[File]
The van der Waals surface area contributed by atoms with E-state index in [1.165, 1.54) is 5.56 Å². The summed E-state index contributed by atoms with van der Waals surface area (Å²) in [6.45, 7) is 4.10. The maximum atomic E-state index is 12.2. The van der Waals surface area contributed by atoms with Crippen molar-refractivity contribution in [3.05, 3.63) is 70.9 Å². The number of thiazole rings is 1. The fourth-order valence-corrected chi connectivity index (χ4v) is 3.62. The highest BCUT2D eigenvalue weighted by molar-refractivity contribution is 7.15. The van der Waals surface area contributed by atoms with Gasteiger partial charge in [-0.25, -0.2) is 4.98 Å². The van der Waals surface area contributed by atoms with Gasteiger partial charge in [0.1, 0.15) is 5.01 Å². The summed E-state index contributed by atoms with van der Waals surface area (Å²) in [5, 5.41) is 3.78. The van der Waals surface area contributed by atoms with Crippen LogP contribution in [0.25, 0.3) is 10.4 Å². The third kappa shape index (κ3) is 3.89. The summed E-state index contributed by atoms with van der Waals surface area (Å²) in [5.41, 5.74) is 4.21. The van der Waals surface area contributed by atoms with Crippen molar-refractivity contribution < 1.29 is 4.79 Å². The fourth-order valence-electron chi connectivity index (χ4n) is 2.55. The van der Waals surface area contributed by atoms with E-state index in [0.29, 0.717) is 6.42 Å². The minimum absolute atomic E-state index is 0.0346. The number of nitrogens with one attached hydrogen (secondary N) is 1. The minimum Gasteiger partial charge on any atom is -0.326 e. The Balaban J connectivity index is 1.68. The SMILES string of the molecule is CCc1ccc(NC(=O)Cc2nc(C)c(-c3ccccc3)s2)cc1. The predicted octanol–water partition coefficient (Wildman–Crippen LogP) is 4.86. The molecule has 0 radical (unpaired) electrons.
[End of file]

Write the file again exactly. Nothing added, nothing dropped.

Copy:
The van der Waals surface area contributed by atoms with E-state index in [1.165, 1.54) is 5.56 Å². The summed E-state index contributed by atoms with van der Waals surface area (Å²) in [6.45, 7) is 4.10. The maximum atomic E-state index is 12.2. The van der Waals surface area contributed by atoms with Crippen molar-refractivity contribution in [3.05, 3.63) is 70.9 Å². The number of thiazole rings is 1. The fourth-order valence-corrected chi connectivity index (χ4v) is 3.62. The highest BCUT2D eigenvalue weighted by molar-refractivity contribution is 7.15. The van der Waals surface area contributed by atoms with Gasteiger partial charge in [-0.25, -0.2) is 4.98 Å². The van der Waals surface area contributed by atoms with Gasteiger partial charge in [0.1, 0.15) is 5.01 Å². The summed E-state index contributed by atoms with van der Waals surface area (Å²) in [5, 5.41) is 3.78. The van der Waals surface area contributed by atoms with Crippen LogP contribution in [0.25, 0.3) is 10.4 Å². The third kappa shape index (κ3) is 3.89. The summed E-state index contributed by atoms with van der Waals surface area (Å²) in [5.41, 5.74) is 4.21. The van der Waals surface area contributed by atoms with Crippen molar-refractivity contribution < 1.29 is 4.79 Å². The fourth-order valence-electron chi connectivity index (χ4n) is 2.55. The van der Waals surface area contributed by atoms with E-state index in [0.29, 0.717) is 6.42 Å². The minimum absolute atomic E-state index is 0.0346. The number of nitrogens with one attached hydrogen (secondary N) is 1. The minimum Gasteiger partial charge on any atom is -0.326 e. The Balaban J connectivity index is 1.68. The SMILES string of the molecule is CCc1ccc(NC(=O)Cc2nc(C)c(-c3ccccc3)s2)cc1. The predicted octanol–water partition coefficient (Wildman–Crippen LogP) is 4.86. The molecule has 0 radical (unpaired) electrons.